By Gina Pongetti Angeletti

The value of the win. The team. The medals. The reward. It’s all part of the journey to and through the Olympic Games.

Ask anyone who is on a swimming or track relay team about individual or team glory. There’s pressure as a team and there’s pressure as an individual to perform for that team. Though being a top individual sprinter is an accomplishment for certain, four people coming together as one, increasing the amount of things that can go wrong, and placing the probability of everyone having to be near perfect on the same day at the same time, is a feat in and of itself. It’s what makes sports exciting after all!

We all recognize the names Usain Bolt and Florence Griffith Joyner (better known as Flo-Jo) and super fans can recite their individual and relay team accomplishments. We are in awe of the superhuman speed of Sha’Carri Richardson and her 100m qualifying performance. Michael Phelps is the most decorated swimmer of all time, but what stands out to you, his individual records and medals, or superb relay contributions? Which impresses you more? Essentially, it’s a question of what you love more, what you love to watch and which accomplishments stirred an emotion or provided inspiration.

This week in St. Louis, the U.S. Olympic Team in men’s and women’s gymnastics will be announced. Each will have a four-person team who competes for the team medal in Tokyo. In addition, the women have two individual spots. Jade Carey has one, with the other to be named at the conclusion of the event. The men have one additional spot, also to be designated following the competition. All will be named as part of a collective Team USA.

How the decision is made is complicated but in no way diminishes the journeys and accomplishments of each athlete, regardless of what role they fill.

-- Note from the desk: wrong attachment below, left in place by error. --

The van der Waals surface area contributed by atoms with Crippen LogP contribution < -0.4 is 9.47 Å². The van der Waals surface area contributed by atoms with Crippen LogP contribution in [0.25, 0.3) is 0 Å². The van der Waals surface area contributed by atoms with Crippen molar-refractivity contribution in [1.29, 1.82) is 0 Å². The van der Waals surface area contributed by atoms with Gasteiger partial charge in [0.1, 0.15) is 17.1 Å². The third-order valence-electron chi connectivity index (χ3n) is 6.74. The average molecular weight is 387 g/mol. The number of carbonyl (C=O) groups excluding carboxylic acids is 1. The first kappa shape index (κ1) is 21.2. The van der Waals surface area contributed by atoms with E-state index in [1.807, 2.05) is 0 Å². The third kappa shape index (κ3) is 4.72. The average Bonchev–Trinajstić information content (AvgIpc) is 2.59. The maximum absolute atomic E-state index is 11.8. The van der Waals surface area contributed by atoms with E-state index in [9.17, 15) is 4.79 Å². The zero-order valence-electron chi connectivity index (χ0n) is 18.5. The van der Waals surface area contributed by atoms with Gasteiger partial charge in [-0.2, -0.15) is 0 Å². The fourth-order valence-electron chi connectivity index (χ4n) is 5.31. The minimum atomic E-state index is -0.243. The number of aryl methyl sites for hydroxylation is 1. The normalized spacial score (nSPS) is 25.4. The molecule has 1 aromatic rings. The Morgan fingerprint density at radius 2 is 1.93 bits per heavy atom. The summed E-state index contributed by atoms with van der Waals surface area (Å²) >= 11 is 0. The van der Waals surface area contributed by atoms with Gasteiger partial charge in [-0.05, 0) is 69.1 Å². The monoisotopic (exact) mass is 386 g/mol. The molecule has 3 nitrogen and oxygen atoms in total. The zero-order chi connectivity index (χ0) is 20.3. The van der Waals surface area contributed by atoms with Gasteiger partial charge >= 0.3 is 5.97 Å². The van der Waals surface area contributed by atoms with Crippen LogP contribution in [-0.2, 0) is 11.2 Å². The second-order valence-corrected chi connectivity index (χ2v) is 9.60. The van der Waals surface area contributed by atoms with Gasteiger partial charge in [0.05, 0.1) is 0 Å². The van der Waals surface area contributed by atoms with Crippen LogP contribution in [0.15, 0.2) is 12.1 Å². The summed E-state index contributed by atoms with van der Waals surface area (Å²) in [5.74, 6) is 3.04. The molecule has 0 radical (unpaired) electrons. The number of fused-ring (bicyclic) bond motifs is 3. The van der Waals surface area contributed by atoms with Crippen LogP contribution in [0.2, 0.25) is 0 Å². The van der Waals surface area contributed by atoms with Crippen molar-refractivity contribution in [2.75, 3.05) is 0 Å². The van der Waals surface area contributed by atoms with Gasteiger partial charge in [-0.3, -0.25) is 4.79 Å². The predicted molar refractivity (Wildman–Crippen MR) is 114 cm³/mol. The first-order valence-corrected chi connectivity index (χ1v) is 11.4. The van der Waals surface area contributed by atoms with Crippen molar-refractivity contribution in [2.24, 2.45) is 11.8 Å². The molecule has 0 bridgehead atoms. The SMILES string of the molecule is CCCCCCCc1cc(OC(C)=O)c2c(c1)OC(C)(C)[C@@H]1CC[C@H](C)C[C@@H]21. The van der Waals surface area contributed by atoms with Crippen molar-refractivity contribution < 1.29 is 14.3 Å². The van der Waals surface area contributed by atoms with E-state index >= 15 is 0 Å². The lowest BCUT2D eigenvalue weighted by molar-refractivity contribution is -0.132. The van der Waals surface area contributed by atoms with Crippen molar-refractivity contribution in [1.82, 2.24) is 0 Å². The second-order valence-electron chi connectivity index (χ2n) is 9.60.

We all know gymnastics involves superhuman strength, power, speed, agility, flexibility and ideally, a level of artistry as well. Similar to this on the track, is the decathlon (100m dash in contrast to the 1,500 meter run, throwing and jumping events). The human body has slow and fast twitch muscle fibers, and being able to use both, at their highest capacity, is, well, almost impossible. 

The times and numbers for those who participate in 10 events are not nearly as impressive as, let’s say, sprint specialists or long-distance runners. But no less of a superb athlete feat. Most of us know the accomplishments of Olympian Caitlyn Jenner, formerly known as Bruce Jenner, who mastered the decathlon as an art in 1976. Do you remember the individual numbers or the gold medal performance? 

In gymnastics, it’s rare to be so well-versed in all events that one also carries with them Olympic event titles. In 2016, Simone Biles won the All-Around gold, and was also first on vault and floor. But then again, she is Simone. Often, those that excel at one event well above others have difficulty maintaining the dichotomy of endurance and power, flexibility and explosiveness, over all events. Which is why, again, Simone is the GOAT and we’ll likely not see another gymnast of her calibre for some time, if ever.